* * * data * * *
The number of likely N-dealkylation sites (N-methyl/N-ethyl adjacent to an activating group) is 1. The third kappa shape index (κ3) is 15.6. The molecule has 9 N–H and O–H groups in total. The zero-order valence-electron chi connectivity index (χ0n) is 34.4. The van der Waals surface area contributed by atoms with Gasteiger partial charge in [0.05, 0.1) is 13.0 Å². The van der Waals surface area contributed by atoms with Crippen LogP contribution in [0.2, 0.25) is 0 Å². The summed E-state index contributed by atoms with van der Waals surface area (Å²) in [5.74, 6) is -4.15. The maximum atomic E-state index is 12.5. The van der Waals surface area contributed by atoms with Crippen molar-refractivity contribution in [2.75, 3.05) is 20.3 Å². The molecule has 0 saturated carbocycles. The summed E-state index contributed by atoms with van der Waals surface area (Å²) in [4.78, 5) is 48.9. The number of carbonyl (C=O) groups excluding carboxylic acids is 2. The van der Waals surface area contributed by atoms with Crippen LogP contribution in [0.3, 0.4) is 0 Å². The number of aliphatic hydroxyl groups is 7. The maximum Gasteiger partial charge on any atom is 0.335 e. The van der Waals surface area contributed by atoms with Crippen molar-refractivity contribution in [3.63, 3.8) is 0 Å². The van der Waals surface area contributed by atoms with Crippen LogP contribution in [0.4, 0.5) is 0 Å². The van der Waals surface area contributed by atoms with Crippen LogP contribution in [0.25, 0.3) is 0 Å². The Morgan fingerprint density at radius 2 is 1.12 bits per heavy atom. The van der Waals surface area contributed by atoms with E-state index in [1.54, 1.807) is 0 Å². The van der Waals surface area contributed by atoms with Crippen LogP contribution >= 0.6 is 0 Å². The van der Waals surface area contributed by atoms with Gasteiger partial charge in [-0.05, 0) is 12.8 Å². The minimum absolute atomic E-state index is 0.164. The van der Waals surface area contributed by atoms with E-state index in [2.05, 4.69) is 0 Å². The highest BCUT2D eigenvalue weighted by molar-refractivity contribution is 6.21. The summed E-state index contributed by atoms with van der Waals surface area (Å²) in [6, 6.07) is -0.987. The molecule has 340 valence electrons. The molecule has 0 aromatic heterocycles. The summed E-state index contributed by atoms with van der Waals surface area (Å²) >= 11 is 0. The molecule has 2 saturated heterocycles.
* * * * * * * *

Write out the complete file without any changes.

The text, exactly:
The number of likely N-dealkylation sites (N-methyl/N-ethyl adjacent to an activating group) is 1. The third kappa shape index (κ3) is 15.6. The molecule has 9 N–H and O–H groups in total. The zero-order valence-electron chi connectivity index (χ0n) is 34.4. The van der Waals surface area contributed by atoms with Gasteiger partial charge in [0.05, 0.1) is 13.0 Å². The van der Waals surface area contributed by atoms with Crippen LogP contribution in [0.2, 0.25) is 0 Å². The summed E-state index contributed by atoms with van der Waals surface area (Å²) in [5.74, 6) is -4.15. The maximum atomic E-state index is 12.5. The van der Waals surface area contributed by atoms with Crippen molar-refractivity contribution in [2.75, 3.05) is 20.3 Å². The molecule has 0 saturated carbocycles. The summed E-state index contributed by atoms with van der Waals surface area (Å²) in [4.78, 5) is 48.9. The number of carbonyl (C=O) groups excluding carboxylic acids is 2. The van der Waals surface area contributed by atoms with Crippen LogP contribution in [0.3, 0.4) is 0 Å². The number of aliphatic hydroxyl groups is 7. The maximum Gasteiger partial charge on any atom is 0.335 e. The van der Waals surface area contributed by atoms with Crippen molar-refractivity contribution in [3.63, 3.8) is 0 Å². The van der Waals surface area contributed by atoms with Crippen LogP contribution in [0.4, 0.5) is 0 Å². The van der Waals surface area contributed by atoms with Crippen LogP contribution in [0.25, 0.3) is 0 Å². The Morgan fingerprint density at radius 2 is 1.12 bits per heavy atom. The van der Waals surface area contributed by atoms with E-state index in [1.54, 1.807) is 0 Å². The van der Waals surface area contributed by atoms with Crippen LogP contribution >= 0.6 is 0 Å². The van der Waals surface area contributed by atoms with Gasteiger partial charge in [-0.05, 0) is 12.8 Å². The minimum absolute atomic E-state index is 0.164. The van der Waals surface area contributed by atoms with E-state index in [2.05, 4.69) is 0 Å². The highest BCUT2D eigenvalue weighted by molar-refractivity contribution is 6.21. The summed E-state index contributed by atoms with van der Waals surface area (Å²) in [6, 6.07) is -0.987. The molecule has 340 valence electrons. The molecule has 0 aromatic heterocycles. The summed E-state index contributed by atoms with van der Waals surface area (Å²) >= 11 is 0. The molecule has 2 saturated heterocycles.